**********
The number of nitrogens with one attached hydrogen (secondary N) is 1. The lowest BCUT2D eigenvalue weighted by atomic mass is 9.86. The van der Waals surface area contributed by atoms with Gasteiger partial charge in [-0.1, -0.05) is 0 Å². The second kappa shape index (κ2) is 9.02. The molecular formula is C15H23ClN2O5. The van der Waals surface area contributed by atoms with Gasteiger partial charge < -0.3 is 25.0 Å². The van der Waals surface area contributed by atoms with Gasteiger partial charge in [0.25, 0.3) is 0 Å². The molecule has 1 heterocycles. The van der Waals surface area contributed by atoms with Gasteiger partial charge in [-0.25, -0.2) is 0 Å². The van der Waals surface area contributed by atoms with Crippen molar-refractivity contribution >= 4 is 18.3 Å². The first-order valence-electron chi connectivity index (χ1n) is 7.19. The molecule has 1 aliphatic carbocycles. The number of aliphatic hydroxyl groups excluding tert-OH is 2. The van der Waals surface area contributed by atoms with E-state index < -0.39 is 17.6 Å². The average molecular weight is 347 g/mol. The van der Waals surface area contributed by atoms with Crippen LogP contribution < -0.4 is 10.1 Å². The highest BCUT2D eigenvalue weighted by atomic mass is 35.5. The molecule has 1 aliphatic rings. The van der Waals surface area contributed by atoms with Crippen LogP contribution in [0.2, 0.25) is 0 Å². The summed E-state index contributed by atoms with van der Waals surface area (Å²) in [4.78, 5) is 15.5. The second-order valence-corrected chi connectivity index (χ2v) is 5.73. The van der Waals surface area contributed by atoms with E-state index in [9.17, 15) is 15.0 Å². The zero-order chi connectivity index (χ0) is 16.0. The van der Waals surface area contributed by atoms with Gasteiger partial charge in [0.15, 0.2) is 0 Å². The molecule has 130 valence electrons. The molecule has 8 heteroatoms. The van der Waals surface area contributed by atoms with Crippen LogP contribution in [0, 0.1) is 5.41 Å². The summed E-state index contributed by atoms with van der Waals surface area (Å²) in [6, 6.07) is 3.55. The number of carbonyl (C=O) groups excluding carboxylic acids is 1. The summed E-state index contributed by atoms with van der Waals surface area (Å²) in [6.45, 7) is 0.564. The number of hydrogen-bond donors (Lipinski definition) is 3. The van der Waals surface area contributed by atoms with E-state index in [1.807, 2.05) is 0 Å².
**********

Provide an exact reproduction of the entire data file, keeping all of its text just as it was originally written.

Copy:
The number of nitrogens with one attached hydrogen (secondary N) is 1. The lowest BCUT2D eigenvalue weighted by atomic mass is 9.86. The van der Waals surface area contributed by atoms with Gasteiger partial charge in [-0.1, -0.05) is 0 Å². The second kappa shape index (κ2) is 9.02. The molecular formula is C15H23ClN2O5. The van der Waals surface area contributed by atoms with Gasteiger partial charge < -0.3 is 25.0 Å². The van der Waals surface area contributed by atoms with Gasteiger partial charge in [0.25, 0.3) is 0 Å². The molecule has 1 heterocycles. The van der Waals surface area contributed by atoms with Gasteiger partial charge in [-0.25, -0.2) is 0 Å². The van der Waals surface area contributed by atoms with Crippen molar-refractivity contribution >= 4 is 18.3 Å². The first-order valence-electron chi connectivity index (χ1n) is 7.19. The molecule has 1 aliphatic carbocycles. The number of aliphatic hydroxyl groups excluding tert-OH is 2. The van der Waals surface area contributed by atoms with E-state index < -0.39 is 17.6 Å². The average molecular weight is 347 g/mol. The van der Waals surface area contributed by atoms with Crippen LogP contribution < -0.4 is 10.1 Å². The highest BCUT2D eigenvalue weighted by atomic mass is 35.5. The molecule has 1 aliphatic rings. The van der Waals surface area contributed by atoms with Crippen LogP contribution in [0.2, 0.25) is 0 Å². The summed E-state index contributed by atoms with van der Waals surface area (Å²) in [4.78, 5) is 15.5. The second-order valence-corrected chi connectivity index (χ2v) is 5.73. The van der Waals surface area contributed by atoms with E-state index in [9.17, 15) is 15.0 Å². The zero-order chi connectivity index (χ0) is 16.0. The van der Waals surface area contributed by atoms with Gasteiger partial charge in [0.15, 0.2) is 0 Å². The molecule has 130 valence electrons. The molecule has 8 heteroatoms. The van der Waals surface area contributed by atoms with Crippen LogP contribution in [0, 0.1) is 5.41 Å². The summed E-state index contributed by atoms with van der Waals surface area (Å²) in [6, 6.07) is 3.55. The number of carbonyl (C=O) groups excluding carboxylic acids is 1. The summed E-state index contributed by atoms with van der Waals surface area (Å²) in [6.45, 7) is 0.564. The number of hydrogen-bond donors (Lipinski definition) is 3. The van der Waals surface area contributed by atoms with E-state index in [1.807, 2.05) is 0 Å².